First off, let me say that in no way am I an expert on this. Being a dad has not been plain sailing and the advice I can offer often came to me after some tough times. I had to (re)learn how useful breathing techniques and meditation can be and had to use Sri Sri’s yogic wisdom in real-life situations with children—both as a school teacher and as a father—to be able to share something of value with you today. The tips I have to offer are also probably not very original, but they are heartfelt and they worked for me. One of the things about regular meditation I’ve found is that it makes you sharper in your ability to find your own solutions—as opposed to just applying a general theory or idea. The more easily we can "take five" with our daily meditation, the more clearly we perceive our situation, however stormy. Speaking of storms, I’ll tell you my story (briefly—don’t worry!) as a father, and along the way I’m going to unashamedly plug some books and courses that helped.
Life & Death & Hospitals…
Natasha was born two months early. Her Mum—my wife at that time—had an unpleasant illness called pre-eclampsia (later on developing into full-blown eclampsia and a coma), and Natasha had to be taken out ASAP… and straight into an incubator. A cesarean section really is like Robin Williams (the American comedian and actor) says, like a “magician pulling a rabbit out of a hat”. Blink and you miss it! Afterwards, I went to see Natasha in the incubator; she was lying with her back turned away from me, so I called her name gently. She heard my voice, turned around, smiled for a few seconds, and then went back to sleep. Apparently, scientifically, it’s not possible for a newborn to smile, but take a look!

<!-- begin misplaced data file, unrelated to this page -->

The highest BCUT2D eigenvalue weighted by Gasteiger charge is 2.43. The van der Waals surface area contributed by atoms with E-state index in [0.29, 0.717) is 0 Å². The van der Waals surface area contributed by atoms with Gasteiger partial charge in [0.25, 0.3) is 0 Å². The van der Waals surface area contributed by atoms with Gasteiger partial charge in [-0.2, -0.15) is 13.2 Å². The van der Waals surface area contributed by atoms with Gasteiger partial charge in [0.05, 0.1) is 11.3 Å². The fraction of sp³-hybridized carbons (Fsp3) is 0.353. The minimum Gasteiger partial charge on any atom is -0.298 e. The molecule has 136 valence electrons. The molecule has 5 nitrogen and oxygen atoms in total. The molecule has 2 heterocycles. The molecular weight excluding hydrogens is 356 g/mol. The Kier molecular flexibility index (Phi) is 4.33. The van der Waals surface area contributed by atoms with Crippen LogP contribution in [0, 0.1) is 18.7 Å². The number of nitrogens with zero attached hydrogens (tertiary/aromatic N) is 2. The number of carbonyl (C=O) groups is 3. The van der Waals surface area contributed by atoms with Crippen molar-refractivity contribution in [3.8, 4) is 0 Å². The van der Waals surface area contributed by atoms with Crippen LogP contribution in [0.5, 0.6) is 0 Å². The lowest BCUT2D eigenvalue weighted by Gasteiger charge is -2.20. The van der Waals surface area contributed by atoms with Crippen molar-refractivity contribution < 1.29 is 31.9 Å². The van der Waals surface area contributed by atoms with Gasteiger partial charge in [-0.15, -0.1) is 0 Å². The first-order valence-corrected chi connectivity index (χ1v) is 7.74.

The next two months were among the most dynamic and nerve-racking of my anyway-none-too-sedentary life. I had a company to run, had to take over my wife’s responsibilities there too—so was like a double CEO—had to come to hospital at every free moment, had two dear ones in life-and-death situations, preparing and bringing special vegetarian food and milk as the hospital did not provide that. There were moments when I felt like breaking down, when doctors suddenly called me and said that there is "a situation at the hospital", they "don’t know what’s going on", or "can’t tell you over the phone"… Everyone who has stared at monitors and listened to rhythmic "beeping" for vital signs knows what I mean… What got me through that period was breathing techniques and meditation. Each time I meditated, I got back my focus and got back to my responsibilities with renewed dynamism. And I was very lucky to speak to Sri Sri a couple of times as well./p>
So here comes tip no. 1 for fathers: Learn pranayams and meditation, and if you have learned them, use them, especially when things are tough. It won’t turn life into a bowl of cherries, but you will be able to just pick yourself up and keep going—no matter what.
Read the next sequel to this piece on Tips for Dads - (Children between years 2 to 4)
Written by Patrick Trompiz